13 Job DiscriminationPeoples wages may be effected by discrimination. Women are usually paid less than men for doing the same job as the men.Hispanics, African-Americans and Women are sometimes put at a disadvantage because of lack of training and lack of educational opportunities. Some schools discriminate against other races and genders and do not allow minorities in certain schools.
14 Minimum Wage LawMinimum Wage Law- Establishes a minimum amount that an employer can pay a worker for an hour of labor.Georgia minimum wage is $7.25 an hour. If someone works as a server and makes tips, minimum wage is $2.13 per hour plus tips.
15 Effects of Minimum Wage May employ less skilled workers to do the job in order to save money.Substitutes part-time workers for full-time workers in order to save money on full-time employees.Adjusting some nonwage features of the job to reduce employer costs or increase worker productivity.
16 Nonwage FeaturesAn employer may give benefits to a worker to compensate for a wage, such as:Better hours for college and high school students.On the job training for employees.College tuition paid for by employer.Healthcare, meals and lodging.Paying people for not taking a vacation.
17 9.3 Labor Unions Objectives: Describe the history and tools of the US labor unions.Analyze how labor unions try to increase wages.Discuss recent trends in union membership.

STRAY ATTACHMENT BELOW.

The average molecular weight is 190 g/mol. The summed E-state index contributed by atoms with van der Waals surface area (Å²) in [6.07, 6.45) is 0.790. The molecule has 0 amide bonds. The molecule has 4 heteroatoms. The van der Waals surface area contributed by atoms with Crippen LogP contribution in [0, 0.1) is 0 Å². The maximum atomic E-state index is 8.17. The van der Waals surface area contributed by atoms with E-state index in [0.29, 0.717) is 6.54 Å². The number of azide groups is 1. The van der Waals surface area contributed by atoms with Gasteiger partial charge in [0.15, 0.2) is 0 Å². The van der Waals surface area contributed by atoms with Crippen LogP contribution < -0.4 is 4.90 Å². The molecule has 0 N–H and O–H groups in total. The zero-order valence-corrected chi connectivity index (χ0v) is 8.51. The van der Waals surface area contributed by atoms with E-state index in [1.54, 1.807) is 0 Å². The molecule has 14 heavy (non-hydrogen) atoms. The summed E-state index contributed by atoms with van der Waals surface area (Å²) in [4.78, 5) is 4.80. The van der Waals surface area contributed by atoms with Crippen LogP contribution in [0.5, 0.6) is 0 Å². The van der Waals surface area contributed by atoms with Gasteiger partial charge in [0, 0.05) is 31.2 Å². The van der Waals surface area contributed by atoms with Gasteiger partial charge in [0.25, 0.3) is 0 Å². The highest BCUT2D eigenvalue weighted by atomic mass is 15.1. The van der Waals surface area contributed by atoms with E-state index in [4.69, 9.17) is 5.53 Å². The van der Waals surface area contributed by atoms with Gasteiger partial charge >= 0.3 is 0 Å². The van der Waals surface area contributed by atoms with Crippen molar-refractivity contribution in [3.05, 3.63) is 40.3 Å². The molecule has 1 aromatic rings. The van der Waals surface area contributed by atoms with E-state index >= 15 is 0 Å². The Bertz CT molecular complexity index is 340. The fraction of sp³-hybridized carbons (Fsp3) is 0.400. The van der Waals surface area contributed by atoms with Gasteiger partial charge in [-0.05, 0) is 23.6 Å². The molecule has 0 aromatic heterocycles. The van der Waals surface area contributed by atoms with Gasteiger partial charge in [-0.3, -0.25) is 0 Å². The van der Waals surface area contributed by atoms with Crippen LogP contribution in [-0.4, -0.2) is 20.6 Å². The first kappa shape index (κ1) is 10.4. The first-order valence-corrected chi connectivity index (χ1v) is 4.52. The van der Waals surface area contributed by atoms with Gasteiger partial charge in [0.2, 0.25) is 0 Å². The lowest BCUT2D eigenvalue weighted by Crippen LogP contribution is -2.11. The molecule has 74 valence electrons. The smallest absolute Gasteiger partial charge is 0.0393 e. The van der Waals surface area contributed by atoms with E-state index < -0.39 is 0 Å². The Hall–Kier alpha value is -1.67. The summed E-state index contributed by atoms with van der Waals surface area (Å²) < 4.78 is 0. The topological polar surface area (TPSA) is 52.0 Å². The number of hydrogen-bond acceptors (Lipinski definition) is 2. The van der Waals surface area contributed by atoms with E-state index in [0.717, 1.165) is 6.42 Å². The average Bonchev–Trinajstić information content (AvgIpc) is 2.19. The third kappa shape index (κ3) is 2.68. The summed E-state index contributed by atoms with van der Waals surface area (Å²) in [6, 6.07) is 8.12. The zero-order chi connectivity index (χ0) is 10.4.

18 Organized LaborLabor Union- A group of workers who join together to seek higher pay and better working conditions by negotiating a labor contract with their employers.Examples of unions- Teachers unions, American Federation of Labor (AFL), Industrial unions, Craft unions.
19 Do we have the right to work? Right to work law- State law that says a worker at a union company does not have to join the union or pay union dues to hold a job there.You can still work and get the benefits of the union without being a member of the union. It is frowned on by the union members, but not much they can do.
20 Collective Bargaining Collective Bargaining- The process by which representatives of the union and the employers negotiate wages, employee benefits and working conditions.Mediator- An impartial observer brought in when labor negotiations break down, to suggest how to resolve differences.Binding Arbitration- When labor negotiations break down and the public interest is involved. A 3rd party usually settles the 2 sides and both are obligated to accept. Usually not good for either side.
21 THE STRIKE!The major source of power a union has is the ability to strike. A strike is when the union has its workers stop working. When workers stop, the business loses productivity then business then loses money. Also, the people who are striking lose wages due to not working.Some of the things that unions strive for are: Increase demand for union products, restrict supply of nonunion-made products, increase productivity of union labor and Featherbedding. Featherbedding is union efforts to force employers to hire more workers than demanded for the task.
22 Questions?What are the potential costs and benefits for striking union members?Why are unions successful in negotiating wages with companies?Why is union membership lower is states that are a “right to work state”?